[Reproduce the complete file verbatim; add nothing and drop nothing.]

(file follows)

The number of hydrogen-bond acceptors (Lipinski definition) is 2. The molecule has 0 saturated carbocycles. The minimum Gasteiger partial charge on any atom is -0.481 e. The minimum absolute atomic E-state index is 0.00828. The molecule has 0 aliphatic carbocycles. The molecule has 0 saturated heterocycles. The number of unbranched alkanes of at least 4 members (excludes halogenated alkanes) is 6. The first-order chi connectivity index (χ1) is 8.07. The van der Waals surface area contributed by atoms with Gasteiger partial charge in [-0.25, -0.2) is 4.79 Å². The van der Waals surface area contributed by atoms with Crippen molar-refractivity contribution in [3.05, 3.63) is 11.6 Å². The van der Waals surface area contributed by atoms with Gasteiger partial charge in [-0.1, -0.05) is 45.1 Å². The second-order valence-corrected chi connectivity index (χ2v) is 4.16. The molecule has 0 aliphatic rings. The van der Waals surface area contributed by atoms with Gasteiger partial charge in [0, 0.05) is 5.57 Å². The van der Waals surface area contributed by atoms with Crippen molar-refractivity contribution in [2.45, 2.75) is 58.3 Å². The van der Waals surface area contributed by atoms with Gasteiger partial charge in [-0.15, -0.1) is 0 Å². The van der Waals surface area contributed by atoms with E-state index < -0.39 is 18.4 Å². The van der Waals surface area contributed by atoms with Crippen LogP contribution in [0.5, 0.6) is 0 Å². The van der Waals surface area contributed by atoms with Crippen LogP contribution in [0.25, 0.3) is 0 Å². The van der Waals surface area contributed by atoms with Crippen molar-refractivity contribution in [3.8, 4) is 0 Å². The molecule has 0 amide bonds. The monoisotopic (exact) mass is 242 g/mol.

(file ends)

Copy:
The number of hydrogen-bond acceptors (Lipinski definition) is 2. The molecule has 0 saturated carbocycles. The minimum Gasteiger partial charge on any atom is -0.481 e. The minimum absolute atomic E-state index is 0.00828. The molecule has 0 aliphatic carbocycles. The molecule has 0 saturated heterocycles. The number of unbranched alkanes of at least 4 members (excludes halogenated alkanes) is 6. The first-order chi connectivity index (χ1) is 8.07. The van der Waals surface area contributed by atoms with Gasteiger partial charge in [-0.25, -0.2) is 4.79 Å². The van der Waals surface area contributed by atoms with Crippen molar-refractivity contribution in [3.05, 3.63) is 11.6 Å². The van der Waals surface area contributed by atoms with Gasteiger partial charge in [-0.1, -0.05) is 45.1 Å². The second-order valence-corrected chi connectivity index (χ2v) is 4.16. The molecule has 0 aliphatic rings. The van der Waals surface area contributed by atoms with Gasteiger partial charge in [0, 0.05) is 5.57 Å². The van der Waals surface area contributed by atoms with Crippen molar-refractivity contribution in [2.45, 2.75) is 58.3 Å². The van der Waals surface area contributed by atoms with Gasteiger partial charge in [-0.15, -0.1) is 0 Å². The van der Waals surface area contributed by atoms with E-state index < -0.39 is 18.4 Å². The van der Waals surface area contributed by atoms with Crippen LogP contribution in [0.5, 0.6) is 0 Å². The van der Waals surface area contributed by atoms with Crippen LogP contribution in [0.25, 0.3) is 0 Å². The van der Waals surface area contributed by atoms with Crippen molar-refractivity contribution in [3.8, 4) is 0 Å². The molecule has 0 amide bonds. The monoisotopic (exact) mass is 242 g/mol.